A historic airfield in the heart of Silicon Valley (pictures)
Moffett Federal Airfield and Hangar One, located in the heart of Silicon Valley, have a history that dates back to long before the tech bubble.
Moffett Federal Airfield
Moffett Federal Airfield, located near the heart of Silicon Valley, could soon be managed by a subsidiary of Google.
NASA and the US General Services Administration have chosen Planetary Ventures, a Google subsidiary, as the "preferred lessee" to manage the airfield and rehab the historic hangars on the site. NASA said leasing the airfield will both reduce costs and generate revenue.
Google's jet fleet is already housed at Moffett airfield, which is about three miles from the Web giant's Mountain View, Calif., headquarters, but the airfield has a history that dates back to long before the tech bubble. Click through this gallery for a look at Silicon Valley's historic airfield.
Hangar One, seen above with its building skin removed, was built to support the US Navy's "lighter-than-air" reconnaissance program following World War I, according to the NASA Ames Historic Preservation Office. Construction began in October 1931 and was completed on July 1, 1933.
The US Navy purchased the initial 1,000 acres for Naval Air Station Sunnyvale, renamed NAS Moffett Field in 1935, in August 1931. The massive Hangar One was designed to be used by the USS Macon, a 6,500,000 cubic-foot dirigible, and associated Sparrowhawk aircraft, according to the NASA Ames Historic Preservation Office.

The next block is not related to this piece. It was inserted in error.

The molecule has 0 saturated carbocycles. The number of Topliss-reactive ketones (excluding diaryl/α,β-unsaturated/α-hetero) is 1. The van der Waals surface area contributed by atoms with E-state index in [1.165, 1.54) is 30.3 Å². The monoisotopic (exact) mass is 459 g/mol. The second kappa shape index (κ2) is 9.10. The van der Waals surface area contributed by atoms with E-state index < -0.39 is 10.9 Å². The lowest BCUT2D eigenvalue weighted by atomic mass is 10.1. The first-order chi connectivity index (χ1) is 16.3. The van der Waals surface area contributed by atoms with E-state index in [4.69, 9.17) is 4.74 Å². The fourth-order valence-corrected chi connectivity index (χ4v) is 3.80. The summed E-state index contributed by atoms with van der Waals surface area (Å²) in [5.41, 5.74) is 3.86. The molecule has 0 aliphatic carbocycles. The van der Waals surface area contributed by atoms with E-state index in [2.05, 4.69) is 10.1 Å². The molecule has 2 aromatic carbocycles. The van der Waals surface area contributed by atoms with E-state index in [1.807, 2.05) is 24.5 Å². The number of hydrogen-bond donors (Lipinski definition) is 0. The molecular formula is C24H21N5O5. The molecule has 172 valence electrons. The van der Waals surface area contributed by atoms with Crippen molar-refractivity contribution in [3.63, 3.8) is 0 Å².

The USS Macon, seen above leaving Hangar One in October 1933 to prep for its first flight since arriving from the East Coast, was powered by eight engines providing 4,500 horsepower and had a top speed of 85 miles per hour.
The USS Macon, seen above docked in Hangar One along with a small blimp, crashed off the coast of California due to a storm during a training mission in 1935. The Macon's accident along with the crash of its sister ship, the USS Akron, effectively ended the Navy's "lighter-than-air" program, according to the NASA Ames Historic Preservation Office.
Hangar One, seen above with its building skin partially removed, and the approximately 1,100-acre airfield was transferred by the Navy to NASA in 1994, according to the NASA Ames Historic Preservation Office, to be integrated with the adjacent Ames Research Center.
The original metal panel siding on the exterior of Hangar One was removed by the Navy after toxins detected in the adjacent NASA Ames Research Center's storm drain system were linked to the deteriorating hangar siding.